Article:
In the past year, the Occupy Wall Street protests have brought to the fore a disturbing national trend: local law enforcement agencies' continued and brazen disregard for the First Amendment rights of citizens and journalists attempting to legally record significant moments.
This happened recently in Chicago in what has quickly become an iconic moment, primarily because it was recorded – with crystal clarity – on video.
NBC photographer Donte Williams and WGN reporter Dan Ponce were detained outside Mt. Sinai Hospital while standing on the sidewalk, attempting to cover a tragic local story.
Witness the unsettling scene:
The above video is emblematic of a dire trend documented by several journalistic organizations, including the organization to which Mr. Williams belongs:
NBC/WGN journalists detained after told their first amendment rights can be terminated for doing their job.
The National Press Photographers Association claims it has documented 70 such arrests since September and, in May, called on U.S. Attorney General Eric Holder to focus attention on the issue.Bob Sullivan at MSNBC notes, correctly, the tragic irony embedded in all of this: that at a time in which police surveillance techniques give the authorities vast tracking capabilities, the rights of journalists and citizens are (wrongly) being curbed and stymied.
"The First Amendment has come under assault on the streets of America," the photography association said in a letter to Holder that was also signed by several other interest groups. "Police have arrested dozens of journalists and activists simply for attempting to document political protests in public spaces.”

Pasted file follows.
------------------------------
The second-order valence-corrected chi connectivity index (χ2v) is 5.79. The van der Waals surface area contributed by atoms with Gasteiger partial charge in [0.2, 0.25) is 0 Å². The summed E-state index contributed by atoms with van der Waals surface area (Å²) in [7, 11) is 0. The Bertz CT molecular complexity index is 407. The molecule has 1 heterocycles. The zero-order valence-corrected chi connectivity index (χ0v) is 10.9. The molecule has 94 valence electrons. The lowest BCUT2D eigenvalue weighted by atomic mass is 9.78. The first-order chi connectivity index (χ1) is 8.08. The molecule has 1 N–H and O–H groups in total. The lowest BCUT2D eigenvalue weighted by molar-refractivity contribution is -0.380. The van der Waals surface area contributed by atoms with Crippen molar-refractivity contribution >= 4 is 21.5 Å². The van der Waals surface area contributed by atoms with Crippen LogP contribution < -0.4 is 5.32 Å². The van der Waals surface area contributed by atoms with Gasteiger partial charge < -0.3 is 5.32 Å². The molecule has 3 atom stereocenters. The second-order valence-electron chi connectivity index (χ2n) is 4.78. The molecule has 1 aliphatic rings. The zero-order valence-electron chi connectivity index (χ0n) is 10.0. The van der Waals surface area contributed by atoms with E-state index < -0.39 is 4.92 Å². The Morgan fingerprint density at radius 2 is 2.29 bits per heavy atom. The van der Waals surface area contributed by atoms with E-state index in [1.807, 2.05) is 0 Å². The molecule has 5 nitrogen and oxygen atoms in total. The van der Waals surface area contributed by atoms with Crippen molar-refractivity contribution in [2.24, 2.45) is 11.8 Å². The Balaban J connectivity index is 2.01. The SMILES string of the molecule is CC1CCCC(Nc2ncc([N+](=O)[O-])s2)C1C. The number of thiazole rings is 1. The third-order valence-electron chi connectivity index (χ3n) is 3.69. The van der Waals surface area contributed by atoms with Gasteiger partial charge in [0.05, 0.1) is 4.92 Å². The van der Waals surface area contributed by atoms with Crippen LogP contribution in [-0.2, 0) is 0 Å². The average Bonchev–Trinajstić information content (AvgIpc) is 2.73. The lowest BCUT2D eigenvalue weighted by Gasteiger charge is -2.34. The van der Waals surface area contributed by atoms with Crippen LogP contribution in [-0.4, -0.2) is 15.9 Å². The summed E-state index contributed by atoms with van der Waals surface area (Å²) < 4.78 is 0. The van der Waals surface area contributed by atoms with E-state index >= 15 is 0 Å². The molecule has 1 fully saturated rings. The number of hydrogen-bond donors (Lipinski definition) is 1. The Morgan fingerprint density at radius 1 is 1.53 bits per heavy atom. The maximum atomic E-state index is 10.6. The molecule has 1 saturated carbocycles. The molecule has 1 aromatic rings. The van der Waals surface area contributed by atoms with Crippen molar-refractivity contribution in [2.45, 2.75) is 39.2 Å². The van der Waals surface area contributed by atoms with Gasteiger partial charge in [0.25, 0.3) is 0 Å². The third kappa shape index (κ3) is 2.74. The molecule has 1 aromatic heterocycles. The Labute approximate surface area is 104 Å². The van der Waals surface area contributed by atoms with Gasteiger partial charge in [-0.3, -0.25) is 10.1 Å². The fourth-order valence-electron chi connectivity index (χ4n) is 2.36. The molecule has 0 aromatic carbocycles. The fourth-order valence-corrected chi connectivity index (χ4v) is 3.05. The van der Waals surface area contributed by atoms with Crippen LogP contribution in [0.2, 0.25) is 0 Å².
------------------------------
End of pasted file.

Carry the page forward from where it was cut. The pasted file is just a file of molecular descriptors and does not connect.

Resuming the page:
First Amendment law is clear: Citizens in public spaces have a right to film things they see in plain sight. Courts have repeatedly upheld that right in high-profile cases.If there's one thing I'd like to see this (and other such stories) do, it would be to inspire citizens to legally film police officers in public spaces as a massive demonstration, as a way to collectively state: this is my legal right, whether you like that fact or not.
Court rulings sometimes have no bearing during intense situations, however.
"It wouldn't really matter with some police officers if you had an original copy of Bill of Rights with you," said Mickey Osterreicher, a lawyer for the press photographers association. He said he deals with new cases nearly every day involving photographers who he believes have been wrongly arrested.
"The sign on my desk that reads, 'Bang head here,' is getting worn out," he said.
My cell phone is at the ready.
Follow me on Twitter @David_EHG
Many distressing incidents of police violating the First Amendment rights of citizens and the press have come when such citizens and journalists were filming direct police actions.
Doing so makes many officers testy.
However, the U.S. Court of Appeals (First Circuit) affirmed, in 2011, that filming police in a public space is a First Amendment right, and that arresting or detaining anyone for doing so is a clear violation of the Fourth Amendment.
Here is the complete ruling.